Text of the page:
Rwanda: the United States “worried” for human rights

Rwanda: US “worried” about human rights


KIGALI | Secretary of State Antony Blinken voiced US human rights concerns in Rwanda on Thursday during talks with President Paul Kagame in Kigali, the final leg of his African tour aimed at thwarting influence Russian. 

He particularly addressed the fate of the hero of Hotel Rwanda, Paul Rusesabagina, who has been serving a 25-year sentence since last year. jail time for “terrorism” and has permanent resident status in the United States.

Antony Blinken was speaking during a brief visit to Rwanda, the third and final leg of his African tour after South Africa and the Democratic Republic of Congo (DRC).

This mini-tour, his second in sub-Saharan Africa since taking office, comes shortly after that of Russian Foreign Minister Sergei Lavrov, who visited Congo-Brazzaville, Egypt, Ethiopia and Uganda in July.

< p>At a press conference in Kigali on Thursday, Blinken voiced Washington's “serious concerns” about human rights in Rwanda.

“As I said to President Kagame, we believe that people in all countries should be able to express their opinions without fear of intimidation, imprisonment, violence or any other form of repression,” Mr. Blinken.

Anthony Blinken and Paul Kagame.

He also highlighted US “concerns” regarding the “lack of fair trial guarantees” provided to Paul Rusesabagina.

The family of the latter had precisely indicated in a press release that they hoped from Mr. Blinken that his “direct engagement” would help put an end to their “nightmare” and that of their loved one, whose health is deteriorating according to her.

Paul Rusesabagina, 68, was made famous by the film Hotel Rwanda, released in 2004, which tells how this moderate Hutu who ran the Hôtel des Mille Collines in the Rwandan capital saved more than 1,000 people during the genocide of the Tutsi in 1994. In May, Washington considered that he was “unfairly detained” by the Rwandan courts.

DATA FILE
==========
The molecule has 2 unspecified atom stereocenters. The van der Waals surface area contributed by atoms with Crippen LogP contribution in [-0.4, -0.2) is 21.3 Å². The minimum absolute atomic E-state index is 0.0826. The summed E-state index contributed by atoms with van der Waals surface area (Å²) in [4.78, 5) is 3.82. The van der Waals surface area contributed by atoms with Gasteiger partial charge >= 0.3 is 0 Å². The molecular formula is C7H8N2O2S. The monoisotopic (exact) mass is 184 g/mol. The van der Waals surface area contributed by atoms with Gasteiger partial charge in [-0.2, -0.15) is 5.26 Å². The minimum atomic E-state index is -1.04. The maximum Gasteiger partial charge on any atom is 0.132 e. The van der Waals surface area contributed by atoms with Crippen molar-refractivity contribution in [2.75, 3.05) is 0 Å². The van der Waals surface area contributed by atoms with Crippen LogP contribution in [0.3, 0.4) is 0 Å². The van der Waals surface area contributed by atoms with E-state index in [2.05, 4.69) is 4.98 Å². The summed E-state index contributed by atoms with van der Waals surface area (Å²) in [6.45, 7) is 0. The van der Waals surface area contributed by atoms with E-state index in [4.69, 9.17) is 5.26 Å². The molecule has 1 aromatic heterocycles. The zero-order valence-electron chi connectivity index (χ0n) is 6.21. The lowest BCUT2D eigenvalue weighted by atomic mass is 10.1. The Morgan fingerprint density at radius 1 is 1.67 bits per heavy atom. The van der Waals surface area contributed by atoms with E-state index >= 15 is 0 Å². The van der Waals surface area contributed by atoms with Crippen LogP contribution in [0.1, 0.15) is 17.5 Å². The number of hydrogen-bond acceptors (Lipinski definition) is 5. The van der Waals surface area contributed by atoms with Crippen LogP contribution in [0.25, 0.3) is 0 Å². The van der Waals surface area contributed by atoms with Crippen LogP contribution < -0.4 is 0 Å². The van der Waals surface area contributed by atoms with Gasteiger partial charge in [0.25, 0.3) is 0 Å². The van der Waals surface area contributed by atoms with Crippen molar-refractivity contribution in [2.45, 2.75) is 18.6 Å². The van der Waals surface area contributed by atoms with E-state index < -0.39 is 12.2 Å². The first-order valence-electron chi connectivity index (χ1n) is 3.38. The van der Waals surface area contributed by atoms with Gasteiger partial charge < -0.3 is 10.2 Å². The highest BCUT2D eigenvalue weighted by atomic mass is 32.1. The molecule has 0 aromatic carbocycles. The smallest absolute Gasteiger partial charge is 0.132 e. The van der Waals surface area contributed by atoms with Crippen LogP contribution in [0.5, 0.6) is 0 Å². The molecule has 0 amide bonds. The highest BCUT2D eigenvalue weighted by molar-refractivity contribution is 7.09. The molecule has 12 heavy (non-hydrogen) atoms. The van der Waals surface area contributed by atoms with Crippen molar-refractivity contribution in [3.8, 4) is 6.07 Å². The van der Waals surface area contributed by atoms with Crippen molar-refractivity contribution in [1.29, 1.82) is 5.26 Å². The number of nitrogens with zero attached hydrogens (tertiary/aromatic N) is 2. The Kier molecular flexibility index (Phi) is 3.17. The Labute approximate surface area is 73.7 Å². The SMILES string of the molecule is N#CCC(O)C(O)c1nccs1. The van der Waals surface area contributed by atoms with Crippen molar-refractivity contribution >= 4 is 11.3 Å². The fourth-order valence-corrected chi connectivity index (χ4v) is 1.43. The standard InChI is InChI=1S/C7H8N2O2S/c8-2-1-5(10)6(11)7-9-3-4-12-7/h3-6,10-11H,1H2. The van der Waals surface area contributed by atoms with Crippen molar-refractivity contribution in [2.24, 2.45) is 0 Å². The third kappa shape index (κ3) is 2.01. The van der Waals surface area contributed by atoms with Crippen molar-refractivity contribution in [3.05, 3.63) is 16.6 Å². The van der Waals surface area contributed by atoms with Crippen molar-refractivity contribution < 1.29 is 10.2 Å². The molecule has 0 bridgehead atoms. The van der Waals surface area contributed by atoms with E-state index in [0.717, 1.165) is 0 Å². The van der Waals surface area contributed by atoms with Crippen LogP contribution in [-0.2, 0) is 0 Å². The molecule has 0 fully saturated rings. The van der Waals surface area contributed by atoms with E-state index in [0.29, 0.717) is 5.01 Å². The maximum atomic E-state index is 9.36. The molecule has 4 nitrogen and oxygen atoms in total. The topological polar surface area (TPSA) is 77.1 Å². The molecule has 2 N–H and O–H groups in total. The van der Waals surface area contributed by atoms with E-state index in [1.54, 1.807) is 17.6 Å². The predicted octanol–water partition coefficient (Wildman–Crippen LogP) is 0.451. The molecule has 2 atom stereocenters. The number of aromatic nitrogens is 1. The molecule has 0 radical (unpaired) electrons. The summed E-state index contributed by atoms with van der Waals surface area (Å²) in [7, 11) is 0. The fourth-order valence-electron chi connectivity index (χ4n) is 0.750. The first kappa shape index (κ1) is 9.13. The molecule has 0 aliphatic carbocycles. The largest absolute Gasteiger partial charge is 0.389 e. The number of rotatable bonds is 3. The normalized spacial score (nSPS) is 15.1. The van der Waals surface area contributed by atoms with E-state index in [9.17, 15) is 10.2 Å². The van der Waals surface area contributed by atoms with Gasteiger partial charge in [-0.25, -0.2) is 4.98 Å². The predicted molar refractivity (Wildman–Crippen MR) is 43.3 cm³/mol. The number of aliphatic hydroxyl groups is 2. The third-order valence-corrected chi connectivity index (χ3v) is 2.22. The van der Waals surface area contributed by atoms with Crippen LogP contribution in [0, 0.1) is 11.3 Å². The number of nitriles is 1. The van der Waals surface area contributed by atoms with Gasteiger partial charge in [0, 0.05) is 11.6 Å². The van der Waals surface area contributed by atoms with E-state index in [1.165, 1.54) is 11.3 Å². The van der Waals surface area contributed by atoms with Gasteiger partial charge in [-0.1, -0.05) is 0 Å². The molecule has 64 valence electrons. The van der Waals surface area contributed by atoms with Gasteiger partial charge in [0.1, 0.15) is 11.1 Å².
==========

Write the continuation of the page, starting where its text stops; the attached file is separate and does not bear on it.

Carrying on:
“Regional stability”

Before the arrival of the Secretary of State, civil society and NGOs had called for an American position on the question of human rights, Human Rights Watch calling on Mr. Blinken to “urgently signify (in Kigali) that there would be consequences for the repression and abuses carried out by the government in Rwanda and beyond.”

Echoing this, Rwandan opposition leader Victoire Ingabire told AFP that Mr. Blinken should “raise the issue of imprisoned journalists and politicians” for opposing the government of Paul Kagame.

< p>The US Secretary of State also indicated that he had discussed with Mr. Kagame the issue of alleged support for a rebel group in the DRC, the M23, a subject he had raised the day before in Kinshasa.

“Any support or cooperation with any armed group in eastern DRC endangers local communities and regional stability, and each country in the region must respect the territorial integrity of the others,” Blinken said on Thursday.

According to a report by experts commissioned by the United Nations, and consulted in early August by AFP, the Rwandan army has “launched military interventions against Congolese armed groups and positions of the Congolese Armed Forces since November 2021 and until June 2022. Kigali has categorically denied.

The M23 is a former Tutsi-dominated rebellion defeated in 2013, which took up arms again at the end of last year, blaming Kinshasa of not having respected agreements on the demobilization and reintegration of its combatants.

Kinshasa accuses Kigali of supporting this rebellion, which Rwanda denies.

On Monday, the States United have unveiled an all-out overhaul of their policy in sub-Saharan Africa nothing in which they intend to counter the Russian and Chinese presence, and in particular to develop non-military approaches against terrorism.